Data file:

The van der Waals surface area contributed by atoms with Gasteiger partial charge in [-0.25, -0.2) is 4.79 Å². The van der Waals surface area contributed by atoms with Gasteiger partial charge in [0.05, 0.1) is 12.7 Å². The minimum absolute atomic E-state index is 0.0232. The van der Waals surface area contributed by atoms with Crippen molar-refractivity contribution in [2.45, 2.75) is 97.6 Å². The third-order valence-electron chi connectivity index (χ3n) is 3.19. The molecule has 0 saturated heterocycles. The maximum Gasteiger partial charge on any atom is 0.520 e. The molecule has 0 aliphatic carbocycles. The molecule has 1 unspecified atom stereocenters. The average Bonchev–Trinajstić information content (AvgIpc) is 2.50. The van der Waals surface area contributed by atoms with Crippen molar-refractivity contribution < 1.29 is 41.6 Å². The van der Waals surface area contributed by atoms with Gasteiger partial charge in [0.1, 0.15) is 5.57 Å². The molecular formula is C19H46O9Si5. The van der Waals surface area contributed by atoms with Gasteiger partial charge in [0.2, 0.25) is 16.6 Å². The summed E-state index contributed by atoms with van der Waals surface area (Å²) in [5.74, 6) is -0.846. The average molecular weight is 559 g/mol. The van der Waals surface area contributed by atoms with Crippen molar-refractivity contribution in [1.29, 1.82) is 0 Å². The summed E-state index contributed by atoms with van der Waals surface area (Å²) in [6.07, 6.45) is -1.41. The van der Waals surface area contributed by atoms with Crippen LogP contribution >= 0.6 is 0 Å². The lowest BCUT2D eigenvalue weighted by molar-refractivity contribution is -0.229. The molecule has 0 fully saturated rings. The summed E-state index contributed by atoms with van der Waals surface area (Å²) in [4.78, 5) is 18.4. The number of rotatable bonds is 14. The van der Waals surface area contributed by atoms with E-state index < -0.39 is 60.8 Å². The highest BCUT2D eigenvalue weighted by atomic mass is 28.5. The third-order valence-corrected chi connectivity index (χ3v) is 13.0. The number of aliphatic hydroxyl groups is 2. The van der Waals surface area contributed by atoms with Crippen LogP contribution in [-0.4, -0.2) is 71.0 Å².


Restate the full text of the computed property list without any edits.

The van der Waals surface area contributed by atoms with Gasteiger partial charge in [-0.25, -0.2) is 4.79 Å². The van der Waals surface area contributed by atoms with Gasteiger partial charge in [0.05, 0.1) is 12.7 Å². The minimum absolute atomic E-state index is 0.0232. The van der Waals surface area contributed by atoms with Crippen molar-refractivity contribution in [2.45, 2.75) is 97.6 Å². The third-order valence-electron chi connectivity index (χ3n) is 3.19. The molecule has 0 saturated heterocycles. The maximum Gasteiger partial charge on any atom is 0.520 e. The molecule has 0 aliphatic carbocycles. The molecule has 1 unspecified atom stereocenters. The average Bonchev–Trinajstić information content (AvgIpc) is 2.50. The van der Waals surface area contributed by atoms with Crippen molar-refractivity contribution < 1.29 is 41.6 Å². The van der Waals surface area contributed by atoms with Gasteiger partial charge in [0.1, 0.15) is 5.57 Å². The molecular formula is C19H46O9Si5. The van der Waals surface area contributed by atoms with Gasteiger partial charge in [0.2, 0.25) is 16.6 Å². The summed E-state index contributed by atoms with van der Waals surface area (Å²) in [5.74, 6) is -0.846. The average molecular weight is 559 g/mol. The van der Waals surface area contributed by atoms with Crippen molar-refractivity contribution in [1.29, 1.82) is 0 Å². The summed E-state index contributed by atoms with van der Waals surface area (Å²) in [6.07, 6.45) is -1.41. The van der Waals surface area contributed by atoms with Crippen LogP contribution >= 0.6 is 0 Å². The lowest BCUT2D eigenvalue weighted by molar-refractivity contribution is -0.229. The molecule has 0 fully saturated rings. The summed E-state index contributed by atoms with van der Waals surface area (Å²) in [4.78, 5) is 18.4. The number of rotatable bonds is 14. The van der Waals surface area contributed by atoms with E-state index < -0.39 is 60.8 Å². The highest BCUT2D eigenvalue weighted by atomic mass is 28.5. The third-order valence-corrected chi connectivity index (χ3v) is 13.0. The number of aliphatic hydroxyl groups is 2. The van der Waals surface area contributed by atoms with Crippen LogP contribution in [-0.4, -0.2) is 71.0 Å².